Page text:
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What do you think of when you hear the word ‘luxury’? Diamonds and gold? A giant mansion? Maybe a yacht or a flashy sports car? In most parts of the world, these and other displays of wealth are commonly associated with luxury. Basically the idea that ‘if you have it, flaunt it’ shapes the styles of the more well-off segments in most countries, but when it comes to Scandinavia, the mentality is quite different. But before we get into what Scandinavian Luxury actually means, let’s take a look at the culture that birthed it.

While the countries in the region today have quite a reputation for being splendid places to live in, the conditions in Scandinavia have not always been as peachy. The rough climate and rugged farming conditions of the 19th century precipitated the largest emigration ever from the area with over a million people leaving just Sweden, the most populous country of the region, in hopes of obtaining better lives in America. Those who stayed had to work extremely hard to put food on the table and survive the long and dark winters. It was during this time that the so-called ‘Law of Jante’, a cultural framework which describes the individual’s place in society, was developed. Briefly put, this set of rules dictates that no individual is worth more than anyone else and should never show off, whether they have something to boast about or not. Basically, you should keep it to yourself if you are proud of some individual success you might have achieved, and never put yourself above the community or other individuals.

This mindset shaped many aspects of the Scandinavian societies throughout the 20th century and still does today. In politics it brought large support for a strong welfare state, in business it produced companies without the traditional hierarchical structure, and in fashion it challenged the concept of luxury, which brings us back to where we began. Being surrounded by the ‘law’-abiding citizens of Scandinavia, someone who shows up in a flashy sports car with gold chains around their neck will likely not get the reactions they were hoping for. In fact, any obvious display of wealth is generally considered over-the-top and met with aversion by the average Scandinavian. But this is not to say in any way that the citizens of the region stopped appreciating luxury, just that luxury itself needed to be redefined.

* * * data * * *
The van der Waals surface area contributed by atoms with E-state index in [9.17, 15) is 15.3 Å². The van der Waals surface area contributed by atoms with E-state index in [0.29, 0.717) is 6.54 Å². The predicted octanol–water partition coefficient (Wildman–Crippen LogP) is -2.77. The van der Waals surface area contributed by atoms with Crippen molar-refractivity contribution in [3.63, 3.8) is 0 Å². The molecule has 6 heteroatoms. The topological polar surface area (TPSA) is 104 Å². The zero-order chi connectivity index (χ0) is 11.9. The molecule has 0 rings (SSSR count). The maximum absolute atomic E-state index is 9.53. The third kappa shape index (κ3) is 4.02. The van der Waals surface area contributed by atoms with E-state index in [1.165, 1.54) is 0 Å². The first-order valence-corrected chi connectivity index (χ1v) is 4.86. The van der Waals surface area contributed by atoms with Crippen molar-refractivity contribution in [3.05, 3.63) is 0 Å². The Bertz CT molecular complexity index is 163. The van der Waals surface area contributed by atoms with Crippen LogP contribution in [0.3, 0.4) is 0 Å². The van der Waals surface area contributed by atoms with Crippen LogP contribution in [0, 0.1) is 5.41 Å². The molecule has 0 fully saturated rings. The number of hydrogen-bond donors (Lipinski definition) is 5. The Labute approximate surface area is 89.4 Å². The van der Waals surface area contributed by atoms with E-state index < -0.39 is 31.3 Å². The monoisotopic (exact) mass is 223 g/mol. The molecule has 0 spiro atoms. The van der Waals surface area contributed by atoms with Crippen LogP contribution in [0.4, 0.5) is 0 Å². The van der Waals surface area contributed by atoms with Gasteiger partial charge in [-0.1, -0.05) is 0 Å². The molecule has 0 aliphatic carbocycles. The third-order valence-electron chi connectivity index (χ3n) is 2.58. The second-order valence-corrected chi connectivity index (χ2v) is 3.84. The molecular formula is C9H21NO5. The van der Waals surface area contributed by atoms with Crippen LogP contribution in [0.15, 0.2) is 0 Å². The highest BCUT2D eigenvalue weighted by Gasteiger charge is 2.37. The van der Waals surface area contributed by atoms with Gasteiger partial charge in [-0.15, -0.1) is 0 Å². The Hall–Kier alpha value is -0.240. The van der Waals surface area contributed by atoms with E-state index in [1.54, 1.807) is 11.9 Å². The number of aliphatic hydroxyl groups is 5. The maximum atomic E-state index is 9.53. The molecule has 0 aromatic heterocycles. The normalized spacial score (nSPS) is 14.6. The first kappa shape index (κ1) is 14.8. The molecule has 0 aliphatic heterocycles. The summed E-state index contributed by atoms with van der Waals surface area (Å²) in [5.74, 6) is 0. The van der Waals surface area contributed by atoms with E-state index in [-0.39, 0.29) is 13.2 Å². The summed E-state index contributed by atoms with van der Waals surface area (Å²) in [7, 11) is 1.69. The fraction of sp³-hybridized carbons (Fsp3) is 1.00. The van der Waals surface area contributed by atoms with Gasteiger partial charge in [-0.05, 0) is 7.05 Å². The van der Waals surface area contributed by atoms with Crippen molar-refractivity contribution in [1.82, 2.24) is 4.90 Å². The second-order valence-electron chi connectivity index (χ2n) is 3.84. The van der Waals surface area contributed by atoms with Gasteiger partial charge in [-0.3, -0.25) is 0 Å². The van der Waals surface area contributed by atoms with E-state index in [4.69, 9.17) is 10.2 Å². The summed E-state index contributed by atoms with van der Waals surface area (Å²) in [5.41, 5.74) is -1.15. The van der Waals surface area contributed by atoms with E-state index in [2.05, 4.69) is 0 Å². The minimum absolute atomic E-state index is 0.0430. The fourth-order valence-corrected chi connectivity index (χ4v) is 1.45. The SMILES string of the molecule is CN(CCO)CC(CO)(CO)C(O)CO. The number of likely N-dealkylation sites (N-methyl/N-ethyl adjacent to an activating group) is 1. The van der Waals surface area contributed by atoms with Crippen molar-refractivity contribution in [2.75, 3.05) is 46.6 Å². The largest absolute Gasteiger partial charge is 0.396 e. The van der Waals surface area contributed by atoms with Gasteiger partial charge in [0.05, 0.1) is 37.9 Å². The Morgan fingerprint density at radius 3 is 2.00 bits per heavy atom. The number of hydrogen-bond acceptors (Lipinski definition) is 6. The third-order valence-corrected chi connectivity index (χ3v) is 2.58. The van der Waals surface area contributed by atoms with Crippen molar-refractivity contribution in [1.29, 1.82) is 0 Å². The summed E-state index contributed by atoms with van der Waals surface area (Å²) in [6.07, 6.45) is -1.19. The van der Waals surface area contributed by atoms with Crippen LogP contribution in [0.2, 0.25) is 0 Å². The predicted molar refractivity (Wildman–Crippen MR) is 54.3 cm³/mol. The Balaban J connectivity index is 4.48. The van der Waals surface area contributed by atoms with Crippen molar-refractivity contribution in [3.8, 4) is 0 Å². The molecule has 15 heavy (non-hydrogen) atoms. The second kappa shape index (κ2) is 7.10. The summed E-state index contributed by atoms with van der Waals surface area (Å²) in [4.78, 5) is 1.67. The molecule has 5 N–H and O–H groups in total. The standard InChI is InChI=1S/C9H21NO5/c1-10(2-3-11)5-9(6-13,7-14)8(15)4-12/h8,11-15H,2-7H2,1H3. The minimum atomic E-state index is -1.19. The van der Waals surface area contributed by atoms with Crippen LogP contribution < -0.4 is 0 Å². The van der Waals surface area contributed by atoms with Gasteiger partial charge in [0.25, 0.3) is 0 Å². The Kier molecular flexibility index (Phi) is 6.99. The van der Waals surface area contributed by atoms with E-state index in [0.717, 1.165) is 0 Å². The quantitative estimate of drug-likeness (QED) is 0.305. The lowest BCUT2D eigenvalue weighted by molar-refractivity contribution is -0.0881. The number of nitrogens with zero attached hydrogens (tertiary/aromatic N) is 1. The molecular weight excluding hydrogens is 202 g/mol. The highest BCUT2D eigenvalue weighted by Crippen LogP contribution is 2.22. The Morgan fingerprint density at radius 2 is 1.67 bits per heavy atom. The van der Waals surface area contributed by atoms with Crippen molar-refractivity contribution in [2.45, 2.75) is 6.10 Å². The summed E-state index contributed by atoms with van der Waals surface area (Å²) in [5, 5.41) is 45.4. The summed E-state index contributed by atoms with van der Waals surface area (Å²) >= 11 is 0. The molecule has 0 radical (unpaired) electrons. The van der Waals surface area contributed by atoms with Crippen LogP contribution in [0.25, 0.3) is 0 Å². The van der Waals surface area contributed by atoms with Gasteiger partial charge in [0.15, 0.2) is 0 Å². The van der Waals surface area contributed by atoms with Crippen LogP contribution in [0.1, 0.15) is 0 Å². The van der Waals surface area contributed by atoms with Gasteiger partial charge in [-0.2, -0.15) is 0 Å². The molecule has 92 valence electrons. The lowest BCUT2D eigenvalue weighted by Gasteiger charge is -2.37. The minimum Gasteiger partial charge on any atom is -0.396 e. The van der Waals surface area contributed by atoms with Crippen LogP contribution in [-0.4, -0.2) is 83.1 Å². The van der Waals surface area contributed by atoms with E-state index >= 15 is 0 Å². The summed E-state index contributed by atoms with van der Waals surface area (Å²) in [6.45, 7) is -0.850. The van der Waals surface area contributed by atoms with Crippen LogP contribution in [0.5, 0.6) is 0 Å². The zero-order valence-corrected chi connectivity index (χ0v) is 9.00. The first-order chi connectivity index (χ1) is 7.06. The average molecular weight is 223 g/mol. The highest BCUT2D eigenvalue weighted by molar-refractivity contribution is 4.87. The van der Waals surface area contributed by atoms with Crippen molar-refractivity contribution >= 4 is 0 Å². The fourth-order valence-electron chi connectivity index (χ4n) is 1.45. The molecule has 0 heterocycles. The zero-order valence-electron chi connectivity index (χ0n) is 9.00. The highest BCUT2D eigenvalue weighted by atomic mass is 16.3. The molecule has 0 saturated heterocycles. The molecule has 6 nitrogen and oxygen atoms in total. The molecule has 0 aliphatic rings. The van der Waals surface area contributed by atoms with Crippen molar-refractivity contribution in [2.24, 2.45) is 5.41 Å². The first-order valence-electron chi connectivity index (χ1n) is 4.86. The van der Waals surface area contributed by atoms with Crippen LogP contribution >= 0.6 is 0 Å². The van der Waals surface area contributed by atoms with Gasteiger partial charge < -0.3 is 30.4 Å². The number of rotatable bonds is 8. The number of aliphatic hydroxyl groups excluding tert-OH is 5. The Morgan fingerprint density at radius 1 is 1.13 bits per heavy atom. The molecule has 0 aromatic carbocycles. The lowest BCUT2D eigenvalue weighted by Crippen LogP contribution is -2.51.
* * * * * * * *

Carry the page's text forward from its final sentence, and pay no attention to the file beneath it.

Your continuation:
Scandinavian Luxury - less is more

With the cultural atmosphere repelling any conspicuous display of wealth, the manifestation of luxury in Scandinavian design and fashion took on a minimalistic approach. Details grew in importance, simple patterns and colors which blend in rather than stand out came to dominate the scene, and a clean approach eclipsed the opulent. All these elements embodied the Scandinavian mentality and created a fashion style which is shrouded in luxury without showing off. But the most important element of Scandinavian Luxury is one that is yet to be mentioned; quality. It doesn’t matter what you sprinkle your product with on the outside, if the quality is subpar there will be no chance of labeling it with the ‘luxurious’ tag, something that stems from those many years of rough conditions which shaped the Scandinavian mindset and rendered anything that can’t survive in the tough environment useless.